In a post on his blog Sapping Attention entitled “The history of looking at data visualizations,” Ben Schmidt (Northeastern University) digs into the lessons, the reading conditions, and the design concerns that come out of an investigation of the history of data visualization.
One of the most important strands that emerged was about the cultural conditions necessary to read data visualization. Dancing around many mentions of the canonical figures in the history of datavis (Playfair, Tukey, Tufte) were questions about the underlying cognitive apparatus with which humans absorb data visualization. What makes the designers of visualizations think that some forms of data visualization are better than others? Does that change?
There’s an interesting paradox about what the history of data visualization shows. The standards for data visualization being good change seem to change over time. Preferred color schemes, preferred geometries, and standards about the use of things like ideograms change over time. But, although styles change, the justifications for styles are frequently cast in terms of science or objective rules. People don’t say “pie charts are out this decade”; they say, “pie charts are objectively bad at displaying quantity.”
The post covers historical approaches and contemporary visualization scholarship and tools to consider how these visualizations are read, rather than merely designed.
The standard narrative of data visualization, insofar as there is one, is of steadily increasing capacity as data visualizations forms become widespread. (The more scientific you are, I guess, the more you might also believe in constant capacity to apprehend data visualizations.) Landmark visualizations, you might think, introduce new forms that expand our capacity to understand quantities spatially. Michael Friendly’s timeline of milestone visualizations, which was occasionally referenced, lays out this idea fairly clearly; first we can read maps, then we learn to read timelines, then arbitrary coordinate charts, then boxplots; finally in the 90s and 00s we get treemaps and animated bubble charts, with every step expanding our ability to interpret. These techniques help expand understanding both for experts and, through popularizers (Playfair, Tufte, Rosling), the general public.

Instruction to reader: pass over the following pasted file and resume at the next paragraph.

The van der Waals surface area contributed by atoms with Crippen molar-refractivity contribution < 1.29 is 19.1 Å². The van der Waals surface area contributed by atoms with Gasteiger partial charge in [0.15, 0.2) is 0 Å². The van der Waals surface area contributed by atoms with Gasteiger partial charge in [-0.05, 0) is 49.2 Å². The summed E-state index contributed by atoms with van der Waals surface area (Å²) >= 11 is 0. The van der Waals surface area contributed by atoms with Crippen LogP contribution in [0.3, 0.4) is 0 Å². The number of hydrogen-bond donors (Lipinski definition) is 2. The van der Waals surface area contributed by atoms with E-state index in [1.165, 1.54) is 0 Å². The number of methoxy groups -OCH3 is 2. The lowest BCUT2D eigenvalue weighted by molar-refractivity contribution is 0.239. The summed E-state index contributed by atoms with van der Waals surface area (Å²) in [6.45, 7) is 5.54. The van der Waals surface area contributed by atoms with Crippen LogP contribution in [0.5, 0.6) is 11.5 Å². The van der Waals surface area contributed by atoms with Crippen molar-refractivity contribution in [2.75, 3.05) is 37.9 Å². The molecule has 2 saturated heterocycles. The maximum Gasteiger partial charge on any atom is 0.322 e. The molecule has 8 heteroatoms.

What that story misses are the capacities, practices, and cognitive abilities that were lost. (And the roads not taken, of course; but lost practices seem particularly interesting).
dh+lib readers will appreciate Schmidt’s consideration of some lesser-known examples of historic visualizations and his interest in exploring specific humanities traditions in the DH space: “one of the most interesting areas in this field going forward may be bridging the newfound recognition of the significance of data visualization as a powerful form of political rhetoric and scientific debate with a richer vocabulary for talking about the history of reading images.”